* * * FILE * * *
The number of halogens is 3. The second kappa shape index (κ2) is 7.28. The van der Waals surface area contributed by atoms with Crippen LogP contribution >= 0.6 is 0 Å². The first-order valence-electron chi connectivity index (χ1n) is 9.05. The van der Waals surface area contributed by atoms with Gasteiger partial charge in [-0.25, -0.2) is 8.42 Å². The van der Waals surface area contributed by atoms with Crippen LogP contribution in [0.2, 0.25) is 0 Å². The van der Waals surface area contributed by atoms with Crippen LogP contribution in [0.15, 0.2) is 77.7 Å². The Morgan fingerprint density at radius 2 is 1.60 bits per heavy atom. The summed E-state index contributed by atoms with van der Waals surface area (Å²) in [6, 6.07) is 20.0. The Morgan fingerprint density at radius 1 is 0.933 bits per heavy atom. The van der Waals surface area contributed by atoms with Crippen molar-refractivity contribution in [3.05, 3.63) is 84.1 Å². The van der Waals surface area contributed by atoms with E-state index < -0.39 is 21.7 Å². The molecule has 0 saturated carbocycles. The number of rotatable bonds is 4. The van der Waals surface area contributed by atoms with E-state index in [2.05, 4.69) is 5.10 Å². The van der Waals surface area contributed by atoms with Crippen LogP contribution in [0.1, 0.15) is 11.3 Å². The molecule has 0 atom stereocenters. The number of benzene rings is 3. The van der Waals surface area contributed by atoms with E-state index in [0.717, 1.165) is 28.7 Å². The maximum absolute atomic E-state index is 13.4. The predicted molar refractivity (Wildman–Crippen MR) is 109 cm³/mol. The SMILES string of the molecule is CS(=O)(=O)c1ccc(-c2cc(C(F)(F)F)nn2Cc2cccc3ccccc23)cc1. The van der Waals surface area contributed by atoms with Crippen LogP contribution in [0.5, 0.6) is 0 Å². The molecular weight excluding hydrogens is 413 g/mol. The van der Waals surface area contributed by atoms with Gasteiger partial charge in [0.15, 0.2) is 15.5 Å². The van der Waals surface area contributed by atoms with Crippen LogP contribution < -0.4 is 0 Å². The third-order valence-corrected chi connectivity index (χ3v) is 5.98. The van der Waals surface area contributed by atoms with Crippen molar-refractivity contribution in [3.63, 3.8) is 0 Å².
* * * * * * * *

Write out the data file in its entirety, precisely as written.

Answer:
The number of halogens is 3. The second kappa shape index (κ2) is 7.28. The van der Waals surface area contributed by atoms with Crippen LogP contribution >= 0.6 is 0 Å². The first-order valence-electron chi connectivity index (χ1n) is 9.05. The van der Waals surface area contributed by atoms with Gasteiger partial charge in [-0.25, -0.2) is 8.42 Å². The van der Waals surface area contributed by atoms with Crippen LogP contribution in [0.2, 0.25) is 0 Å². The van der Waals surface area contributed by atoms with Crippen LogP contribution in [0.15, 0.2) is 77.7 Å². The Morgan fingerprint density at radius 2 is 1.60 bits per heavy atom. The summed E-state index contributed by atoms with van der Waals surface area (Å²) in [6, 6.07) is 20.0. The Morgan fingerprint density at radius 1 is 0.933 bits per heavy atom. The van der Waals surface area contributed by atoms with Crippen molar-refractivity contribution in [3.05, 3.63) is 84.1 Å². The van der Waals surface area contributed by atoms with E-state index < -0.39 is 21.7 Å². The molecule has 0 saturated carbocycles. The number of rotatable bonds is 4. The van der Waals surface area contributed by atoms with E-state index in [2.05, 4.69) is 5.10 Å². The van der Waals surface area contributed by atoms with Crippen LogP contribution in [0.1, 0.15) is 11.3 Å². The molecule has 0 atom stereocenters. The number of benzene rings is 3. The van der Waals surface area contributed by atoms with E-state index in [0.717, 1.165) is 28.7 Å². The maximum absolute atomic E-state index is 13.4. The predicted molar refractivity (Wildman–Crippen MR) is 109 cm³/mol. The SMILES string of the molecule is CS(=O)(=O)c1ccc(-c2cc(C(F)(F)F)nn2Cc2cccc3ccccc23)cc1. The van der Waals surface area contributed by atoms with Crippen LogP contribution in [0.5, 0.6) is 0 Å². The molecular weight excluding hydrogens is 413 g/mol. The van der Waals surface area contributed by atoms with Gasteiger partial charge in [0.15, 0.2) is 15.5 Å². The van der Waals surface area contributed by atoms with Crippen LogP contribution < -0.4 is 0 Å². The third-order valence-corrected chi connectivity index (χ3v) is 5.98. The van der Waals surface area contributed by atoms with Crippen molar-refractivity contribution in [3.63, 3.8) is 0 Å².